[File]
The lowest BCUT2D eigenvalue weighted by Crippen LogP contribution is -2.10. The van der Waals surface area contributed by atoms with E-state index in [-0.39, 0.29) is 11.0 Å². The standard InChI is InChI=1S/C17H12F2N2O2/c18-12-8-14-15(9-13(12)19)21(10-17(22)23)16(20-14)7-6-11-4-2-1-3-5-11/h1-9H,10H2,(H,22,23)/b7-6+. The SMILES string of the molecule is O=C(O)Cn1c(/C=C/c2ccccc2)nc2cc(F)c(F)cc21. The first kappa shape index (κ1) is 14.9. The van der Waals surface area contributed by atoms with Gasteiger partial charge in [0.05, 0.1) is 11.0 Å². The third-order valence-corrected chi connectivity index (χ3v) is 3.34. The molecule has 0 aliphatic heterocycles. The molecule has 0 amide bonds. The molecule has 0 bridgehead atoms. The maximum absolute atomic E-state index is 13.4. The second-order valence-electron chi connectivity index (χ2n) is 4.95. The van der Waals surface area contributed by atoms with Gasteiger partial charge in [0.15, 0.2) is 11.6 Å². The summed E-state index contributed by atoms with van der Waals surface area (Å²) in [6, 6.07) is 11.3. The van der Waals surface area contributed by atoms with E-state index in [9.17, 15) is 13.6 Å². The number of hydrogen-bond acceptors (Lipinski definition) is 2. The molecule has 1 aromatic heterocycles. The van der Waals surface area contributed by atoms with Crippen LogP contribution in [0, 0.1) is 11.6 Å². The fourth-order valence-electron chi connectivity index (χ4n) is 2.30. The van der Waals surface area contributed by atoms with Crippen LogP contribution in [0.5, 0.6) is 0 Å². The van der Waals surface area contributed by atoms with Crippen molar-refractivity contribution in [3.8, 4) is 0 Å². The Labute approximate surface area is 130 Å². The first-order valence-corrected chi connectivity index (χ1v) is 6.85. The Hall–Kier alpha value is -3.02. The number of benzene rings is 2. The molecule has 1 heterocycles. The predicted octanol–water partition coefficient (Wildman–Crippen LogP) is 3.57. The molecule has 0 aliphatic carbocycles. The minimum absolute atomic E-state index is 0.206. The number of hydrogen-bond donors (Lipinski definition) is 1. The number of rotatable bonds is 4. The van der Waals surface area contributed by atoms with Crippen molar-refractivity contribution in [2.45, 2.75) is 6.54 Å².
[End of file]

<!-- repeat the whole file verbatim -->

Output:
The lowest BCUT2D eigenvalue weighted by Crippen LogP contribution is -2.10. The van der Waals surface area contributed by atoms with E-state index in [-0.39, 0.29) is 11.0 Å². The standard InChI is InChI=1S/C17H12F2N2O2/c18-12-8-14-15(9-13(12)19)21(10-17(22)23)16(20-14)7-6-11-4-2-1-3-5-11/h1-9H,10H2,(H,22,23)/b7-6+. The SMILES string of the molecule is O=C(O)Cn1c(/C=C/c2ccccc2)nc2cc(F)c(F)cc21. The first kappa shape index (κ1) is 14.9. The van der Waals surface area contributed by atoms with Gasteiger partial charge in [0.05, 0.1) is 11.0 Å². The third-order valence-corrected chi connectivity index (χ3v) is 3.34. The molecule has 0 aliphatic heterocycles. The molecule has 0 amide bonds. The molecule has 0 bridgehead atoms. The maximum absolute atomic E-state index is 13.4. The second-order valence-electron chi connectivity index (χ2n) is 4.95. The van der Waals surface area contributed by atoms with Gasteiger partial charge in [0.15, 0.2) is 11.6 Å². The summed E-state index contributed by atoms with van der Waals surface area (Å²) in [6, 6.07) is 11.3. The van der Waals surface area contributed by atoms with E-state index in [9.17, 15) is 13.6 Å². The number of hydrogen-bond acceptors (Lipinski definition) is 2. The molecule has 1 aromatic heterocycles. The van der Waals surface area contributed by atoms with Crippen LogP contribution in [0, 0.1) is 11.6 Å². The fourth-order valence-electron chi connectivity index (χ4n) is 2.30. The van der Waals surface area contributed by atoms with Crippen LogP contribution in [0.5, 0.6) is 0 Å². The van der Waals surface area contributed by atoms with Crippen molar-refractivity contribution in [3.8, 4) is 0 Å². The Labute approximate surface area is 130 Å². The first-order valence-corrected chi connectivity index (χ1v) is 6.85. The Hall–Kier alpha value is -3.02. The number of benzene rings is 2. The molecule has 1 heterocycles. The predicted octanol–water partition coefficient (Wildman–Crippen LogP) is 3.57. The molecule has 0 aliphatic carbocycles. The minimum absolute atomic E-state index is 0.206. The number of hydrogen-bond donors (Lipinski definition) is 1. The number of rotatable bonds is 4. The van der Waals surface area contributed by atoms with Crippen molar-refractivity contribution in [2.45, 2.75) is 6.54 Å².